Ingrid Hein

November 01, 2017

TORONTO — For patients with uncontrolled asthma, the more exacerbations they experience, the more responsive they are to dupilumab, according to an ad hoc analysis of data from a phase 2b trial.

"If we look strictly at the real effect of dupilumab, we see a higher magnification of benefit in patients with a higher exacerbation rate in the previous year," said Jonathan Corren, MD, from the UCLA David Geffen School of Medicine in Los Angeles.

Dupilumab, a human monoclonal antibody that inhibits the actions of both interleukin (IL)-4 and IL-13, was shown to reduce asthma exacerbations in patients with moderate to severe asthma and elevated eosinophil levels in a placebo-controlled phase 2a study (Lancet. 2016;388:31-44).

And in a 24-week phase 2b study of dupilumab in patients with uncontrolled asthma who were using medium- or high-dose inhaled corticosteroids and a long-acting beta agonist, the drug was shown to be effective in patients with eosinophil counts above 300 cells/µL and below 300 cells/µL, as reported by Medscape Medical News.

In their analysis of the data, Dr Corren and his colleagues assessed the effectiveness of dupilumab in patients with severe asthma.

"When using a new drug, there's always a question of whether or not it will be effective in the patients who need it most," Dr Corren explained here at CHEST 2017.

All patients enrolled in the phase 2b study had experienced at least one exacerbation in the previous year. They were randomized to dupilumab 200 mg, dupilumab 300 mg, or placebo every two weeks.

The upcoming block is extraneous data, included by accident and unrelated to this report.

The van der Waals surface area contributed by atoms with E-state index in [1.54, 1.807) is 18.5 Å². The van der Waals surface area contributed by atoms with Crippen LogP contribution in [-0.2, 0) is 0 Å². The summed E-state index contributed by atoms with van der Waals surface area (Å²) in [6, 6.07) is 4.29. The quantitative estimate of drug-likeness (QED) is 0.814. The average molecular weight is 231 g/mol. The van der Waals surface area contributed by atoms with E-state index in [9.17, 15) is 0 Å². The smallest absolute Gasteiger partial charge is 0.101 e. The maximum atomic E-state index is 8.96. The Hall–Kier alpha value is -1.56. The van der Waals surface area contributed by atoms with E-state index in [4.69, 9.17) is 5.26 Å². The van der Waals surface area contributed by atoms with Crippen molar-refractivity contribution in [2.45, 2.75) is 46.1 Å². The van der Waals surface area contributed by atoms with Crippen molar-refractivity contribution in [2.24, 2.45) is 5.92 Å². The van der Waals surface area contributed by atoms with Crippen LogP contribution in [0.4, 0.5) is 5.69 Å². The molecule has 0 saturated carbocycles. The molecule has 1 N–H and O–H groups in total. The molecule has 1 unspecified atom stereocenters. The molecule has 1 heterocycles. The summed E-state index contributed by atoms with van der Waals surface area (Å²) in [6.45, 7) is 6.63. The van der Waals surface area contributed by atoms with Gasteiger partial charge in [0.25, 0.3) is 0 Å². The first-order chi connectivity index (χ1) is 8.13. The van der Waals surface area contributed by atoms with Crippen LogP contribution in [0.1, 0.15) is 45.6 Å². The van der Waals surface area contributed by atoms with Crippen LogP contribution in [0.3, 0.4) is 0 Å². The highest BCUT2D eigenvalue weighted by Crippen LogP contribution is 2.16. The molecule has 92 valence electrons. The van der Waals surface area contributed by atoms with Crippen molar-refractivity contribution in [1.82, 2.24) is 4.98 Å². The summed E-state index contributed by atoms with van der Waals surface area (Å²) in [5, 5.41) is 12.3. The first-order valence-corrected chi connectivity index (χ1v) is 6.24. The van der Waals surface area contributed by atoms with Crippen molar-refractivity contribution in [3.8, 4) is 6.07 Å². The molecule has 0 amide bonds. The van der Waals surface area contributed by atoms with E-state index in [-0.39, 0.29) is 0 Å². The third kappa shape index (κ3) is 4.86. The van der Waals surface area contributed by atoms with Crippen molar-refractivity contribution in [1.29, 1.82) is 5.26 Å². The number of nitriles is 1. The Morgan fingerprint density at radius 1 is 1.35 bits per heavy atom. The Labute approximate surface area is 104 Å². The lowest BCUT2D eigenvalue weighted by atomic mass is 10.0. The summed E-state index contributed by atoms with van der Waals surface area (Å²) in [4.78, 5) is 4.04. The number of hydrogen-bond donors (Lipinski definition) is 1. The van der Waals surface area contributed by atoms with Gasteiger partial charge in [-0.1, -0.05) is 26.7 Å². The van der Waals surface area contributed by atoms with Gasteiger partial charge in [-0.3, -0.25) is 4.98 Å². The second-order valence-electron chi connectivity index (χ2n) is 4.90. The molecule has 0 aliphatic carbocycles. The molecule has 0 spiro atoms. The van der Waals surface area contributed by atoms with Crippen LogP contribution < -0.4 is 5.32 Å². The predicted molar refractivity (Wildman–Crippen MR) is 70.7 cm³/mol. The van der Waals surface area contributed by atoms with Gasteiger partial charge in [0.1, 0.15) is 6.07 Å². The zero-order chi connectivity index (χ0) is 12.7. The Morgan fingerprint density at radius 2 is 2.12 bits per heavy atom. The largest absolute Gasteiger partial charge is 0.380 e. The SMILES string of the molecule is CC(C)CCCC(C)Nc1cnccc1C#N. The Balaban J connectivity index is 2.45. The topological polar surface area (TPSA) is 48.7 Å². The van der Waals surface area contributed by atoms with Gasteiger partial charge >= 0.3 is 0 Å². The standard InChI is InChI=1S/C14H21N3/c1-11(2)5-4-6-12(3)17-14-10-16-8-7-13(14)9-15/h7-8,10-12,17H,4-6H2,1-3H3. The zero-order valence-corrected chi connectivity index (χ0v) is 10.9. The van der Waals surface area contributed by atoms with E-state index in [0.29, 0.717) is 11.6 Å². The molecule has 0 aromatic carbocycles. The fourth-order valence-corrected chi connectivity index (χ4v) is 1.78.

In the intention-to-treat population, 465 patients had experienced at least one exacerbation, 227 had experienced at least two, 122 had had experienced at least three, and 62 had experienced at least four.

When the study participants were stratified by history of exacerbation frequency, the researchers found the higher the exacerbation rate before treatment, the higher it was afterward.

"This shows that there's a phenotype of asthma severity that seems to be stable over a 2-year period," Dr Corren explained. "This is an observation that's important."

However, the benefit of dupilumab was greatest in patients who experienced the most exacerbations before treatment.

Table. Adjusted Annualized Severe Exacerbation Event Rate

Exacerbations Dupilumab 200 mg Group Dupilumab 300 mg Group Placebo Group
≥4 0.338 0.297 1.67
≥3 0.628 0.421 1.382
≥2 0.321 0.320 0.938
≥1 0.269 0.265 0.897

 

"What it means is that the more exacerbations a patient had historically, the better we can expect this IL-4 and IL-13 inhibitor to improve their asthma," said Dr Corren. Overall, the reduction in exacerbations was 70% higher in the dupilumab groups than in the placebo group.

In addition, lung function — as indicated by FEV₁ scores, Asthma Control Questionnaire (ACQ) scores, and patient-reported Asthma Quality of Life Questionnaire (AQLQ) scores — improved in all patients in the dupilumab groups, regardless of previous exacerbations.

We all know it's going to work, but how we target it is the most important factor.

The study results were received with excitement in the packed house, but many audience members said they are waiting for data from the phase 3 trial.

"This is impressive. It shows that no matter how severe the asthma is, even if you're having exacerbations six times a year, it's still going to be a helpful drug," said Drew Harris, MD, from the University of Virginia in Charlottesville.

"It's really an exciting new therapy," he told Medscape Medical News. However, he pointed out, there is still no biomarker to accurately determine which patients would benefit most.

"We all know it's going to work, but how we target it is the most important factor," he explained. "We're looking forward to seeing the results from the phase 3 trials to find out."

Dr Corren reports receiving grant funding from Sanofi. Dr Harris has disclosed no relevant financial relationships.

CHEST 2017: American College of Chest Physicians Annual Meeting. Presented October 30, 2017.

Follow Medscape on Twitter @Medscape and Ingrid Hein @ingridhein

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